Northern Canada: Construction of all-season road to isolated Indigenous community to begin this fall

Construction on the Tlicho all-season road to Whati is expected to begin this fall and be finished in 2022. (Mark Rendell/CBC)
Work on the Tlicho all-season road to Whati will begin this fall and is expected to be completed by 2022.

The Government of the Northwest Territories made the announcement on Wednesday at the same time it announced it had signed an agreement with North Star Infrastructure GP to design, build, finance, operate and maintain the road.

The 97-kilometre two-lane gravel road will connect the small Tlicho community of Whati, N.W.T., to Highway 3. Whati, roughly 170 kilometres northwest of Yellowknife, the territorial capital, is a fly-in community except for the months it is accessible by winter road.

North Star Infrastructure is a consortium made up of Kiewit Canada Development Corp., and the Indigenous Tlicho government, with Peter Kiewit Sons ULC, Hatch Corp. and Thurber Engineering Ltd. as design and engineering partners. According to a press release, the Tlicho government has — for approximately $16 million — taken a 20 per cent equity stake in the project.

‘New way of doing business’

This is the first time an Indigenous government has taken an equity role in a major construction project in the Northwest Territories, according to a spokesperson for the Department of Finance.

“Normally the government would just come in and build a road,” Finance Minister Robert C. Mcleod said. “But now using the P3 [public-private partnership] process we’re able to be a little more flexible with our funding.”

Robert C. McLeod expects the Tlicho all-season road project to employ as many northerners as possible. (Alex Brockman/CBC)

“I think that this is a new way of doing business going forward. It minimizes the risk on the government. You don’t have a huge outlay of cash at the beginning … and it gives the ones that get the contracts an opportunity to find … Aboriginal partners. It’s a win-win for all through this.”

The road contract is worth $411.8 million over 28 years. According to the press release from the territorial government, construction is expected to begin this fall, and will take between two and three years to complete. Payable upon “substantial completion” of the road is $110.4 million. The balance is payable over the next 25 years.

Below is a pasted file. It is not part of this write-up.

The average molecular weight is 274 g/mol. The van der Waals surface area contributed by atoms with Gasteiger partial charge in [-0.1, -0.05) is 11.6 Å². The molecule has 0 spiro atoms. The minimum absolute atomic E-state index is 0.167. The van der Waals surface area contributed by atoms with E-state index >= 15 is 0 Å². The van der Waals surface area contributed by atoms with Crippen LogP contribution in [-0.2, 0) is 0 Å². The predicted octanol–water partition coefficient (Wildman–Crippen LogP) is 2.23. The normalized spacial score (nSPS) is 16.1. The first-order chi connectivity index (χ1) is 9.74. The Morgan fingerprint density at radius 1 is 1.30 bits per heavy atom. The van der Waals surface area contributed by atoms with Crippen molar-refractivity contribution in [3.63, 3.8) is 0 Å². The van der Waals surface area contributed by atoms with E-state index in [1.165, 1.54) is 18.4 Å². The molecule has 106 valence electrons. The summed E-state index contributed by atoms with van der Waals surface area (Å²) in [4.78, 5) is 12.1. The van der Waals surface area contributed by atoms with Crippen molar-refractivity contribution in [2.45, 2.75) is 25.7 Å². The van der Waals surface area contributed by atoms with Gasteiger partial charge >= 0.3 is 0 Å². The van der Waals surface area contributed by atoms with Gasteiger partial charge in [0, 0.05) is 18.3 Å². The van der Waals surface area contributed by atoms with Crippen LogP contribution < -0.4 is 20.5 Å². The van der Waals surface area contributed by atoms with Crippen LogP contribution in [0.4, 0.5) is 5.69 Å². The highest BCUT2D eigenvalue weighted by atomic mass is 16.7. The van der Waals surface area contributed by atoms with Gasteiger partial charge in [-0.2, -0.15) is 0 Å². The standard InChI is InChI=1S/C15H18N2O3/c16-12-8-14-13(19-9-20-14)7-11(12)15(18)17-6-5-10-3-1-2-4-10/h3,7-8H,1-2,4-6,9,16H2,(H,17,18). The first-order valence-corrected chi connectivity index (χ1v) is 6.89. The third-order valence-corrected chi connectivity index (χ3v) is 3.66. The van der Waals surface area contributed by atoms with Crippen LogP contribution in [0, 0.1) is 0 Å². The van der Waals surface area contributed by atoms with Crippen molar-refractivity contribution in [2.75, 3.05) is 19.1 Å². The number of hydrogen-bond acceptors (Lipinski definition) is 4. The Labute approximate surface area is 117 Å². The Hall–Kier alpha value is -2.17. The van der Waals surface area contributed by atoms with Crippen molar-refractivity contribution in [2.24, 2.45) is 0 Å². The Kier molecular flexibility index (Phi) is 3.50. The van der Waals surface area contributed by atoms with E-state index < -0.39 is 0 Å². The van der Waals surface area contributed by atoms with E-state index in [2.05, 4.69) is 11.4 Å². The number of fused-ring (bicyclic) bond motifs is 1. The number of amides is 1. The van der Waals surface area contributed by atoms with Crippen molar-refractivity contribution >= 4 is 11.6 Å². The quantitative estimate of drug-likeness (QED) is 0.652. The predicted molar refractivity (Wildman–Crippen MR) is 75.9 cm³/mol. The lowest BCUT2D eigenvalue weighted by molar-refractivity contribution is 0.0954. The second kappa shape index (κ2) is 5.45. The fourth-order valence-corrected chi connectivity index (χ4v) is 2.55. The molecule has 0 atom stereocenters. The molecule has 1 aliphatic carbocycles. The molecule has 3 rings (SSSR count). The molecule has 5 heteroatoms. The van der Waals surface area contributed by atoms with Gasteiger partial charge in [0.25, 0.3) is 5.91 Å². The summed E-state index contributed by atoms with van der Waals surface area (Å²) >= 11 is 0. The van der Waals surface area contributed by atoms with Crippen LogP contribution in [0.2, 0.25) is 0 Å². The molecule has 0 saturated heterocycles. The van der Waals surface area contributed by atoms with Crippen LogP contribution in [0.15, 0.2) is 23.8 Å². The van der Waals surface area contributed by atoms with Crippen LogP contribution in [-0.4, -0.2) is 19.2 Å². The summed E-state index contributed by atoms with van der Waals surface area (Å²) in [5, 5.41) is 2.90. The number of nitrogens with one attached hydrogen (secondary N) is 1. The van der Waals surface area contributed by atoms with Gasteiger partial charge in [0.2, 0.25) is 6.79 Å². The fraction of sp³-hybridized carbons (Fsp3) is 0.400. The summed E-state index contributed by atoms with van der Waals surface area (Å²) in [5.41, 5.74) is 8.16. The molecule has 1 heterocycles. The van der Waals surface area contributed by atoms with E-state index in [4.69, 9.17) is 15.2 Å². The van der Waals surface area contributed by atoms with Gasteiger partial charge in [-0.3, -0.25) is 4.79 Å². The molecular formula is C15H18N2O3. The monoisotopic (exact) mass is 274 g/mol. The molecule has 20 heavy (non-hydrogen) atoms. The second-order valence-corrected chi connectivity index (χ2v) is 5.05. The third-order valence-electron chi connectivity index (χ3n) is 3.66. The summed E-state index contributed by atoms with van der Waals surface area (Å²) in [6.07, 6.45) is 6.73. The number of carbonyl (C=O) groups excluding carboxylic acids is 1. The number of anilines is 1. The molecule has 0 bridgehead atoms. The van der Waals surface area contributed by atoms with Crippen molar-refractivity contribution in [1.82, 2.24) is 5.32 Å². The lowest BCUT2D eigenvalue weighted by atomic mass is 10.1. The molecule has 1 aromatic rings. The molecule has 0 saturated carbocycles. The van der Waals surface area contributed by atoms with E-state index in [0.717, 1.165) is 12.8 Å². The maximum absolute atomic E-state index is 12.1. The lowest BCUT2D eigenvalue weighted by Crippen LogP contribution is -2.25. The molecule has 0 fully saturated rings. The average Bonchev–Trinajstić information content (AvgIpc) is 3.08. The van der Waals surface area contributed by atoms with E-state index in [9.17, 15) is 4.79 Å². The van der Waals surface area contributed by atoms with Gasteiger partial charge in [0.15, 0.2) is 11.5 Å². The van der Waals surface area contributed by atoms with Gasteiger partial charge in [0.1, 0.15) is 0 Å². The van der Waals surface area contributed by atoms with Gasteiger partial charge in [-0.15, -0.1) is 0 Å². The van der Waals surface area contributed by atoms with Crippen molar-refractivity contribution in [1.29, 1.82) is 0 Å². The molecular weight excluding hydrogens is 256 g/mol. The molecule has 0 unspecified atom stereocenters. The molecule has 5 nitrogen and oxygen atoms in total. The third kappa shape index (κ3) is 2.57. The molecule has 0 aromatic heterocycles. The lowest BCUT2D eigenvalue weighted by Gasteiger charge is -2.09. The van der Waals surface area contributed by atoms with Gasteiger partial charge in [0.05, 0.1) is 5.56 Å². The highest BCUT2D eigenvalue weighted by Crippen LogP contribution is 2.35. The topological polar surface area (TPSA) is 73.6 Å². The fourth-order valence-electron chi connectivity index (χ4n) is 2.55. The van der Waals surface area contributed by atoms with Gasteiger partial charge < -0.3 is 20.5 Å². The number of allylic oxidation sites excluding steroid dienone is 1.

What we’d like to see them do is hire as many northern workers as possible.

Minister Robert C. McLeod

The territorial government will monitor the project to make sure North Star Infrastructure is living up to its contractual obligation to employ and train Tlicho citizens.

“What we’d like to see them do is hire as many northern workers as possible,” said McLeod.

Projected employment numbers during construction and targets for Indigenous employment were not immediately available, although a spokesperson for the territorial government said the numbers would be forthcoming.

Tlicho Grand Chief George Mackenzie deferred comment to Whati Chief Alfonz Nitsiza who was not immediately available for comment.

Not without controversy

The government applied for permits to build the road in 2016. Since then, the merits of the project have seen their share of debate.

Last spring, the territorial government deemed an extended caribou preservation buffer zone along the proposed road to be too expensive to include. Last November, when the territorial, federal and Tlicho governments agreed to provisions to reduce negative impacts of the road on wildlife and the environment, a proposed caribou no-hunt zone for non-Indigenous hunters along the road was not included.

According to Wednesday’s press release, the federal government will contribute 25 per cent of the cost, with the territorial government providing the remaining 75 per cent. Kiewit Canada, the construction company behind the project, is a major international construction company. It built the 3.9-kilometre water retention dike at the Diavik diamond mine.

McLeod expects final licences and construction permits to be in place in time to start building the road in the fall.

Related stories from around the North:

Canada: Northern Canadian village hopes future road will boost tourism, CBC News

Finland: Finland takes another step towards building Arctic rail link, The Independent Barents Observer

Norway: Railway linking Barents Sea coast to Arctic Finland not commercially viable, report says, The Independent Barents Observer

Russia: Russia giving major upgrade to airstrip in High Arctic, The Independent Barents Observer

Sweden: Growing number of Swedes choose train travel over flying to reduce pollution, Radio Sweden, Radio Sweden

United States: Trump claims Alaska wildlife refuge road ‘almost completed’… but is it?, Alaska Public Media

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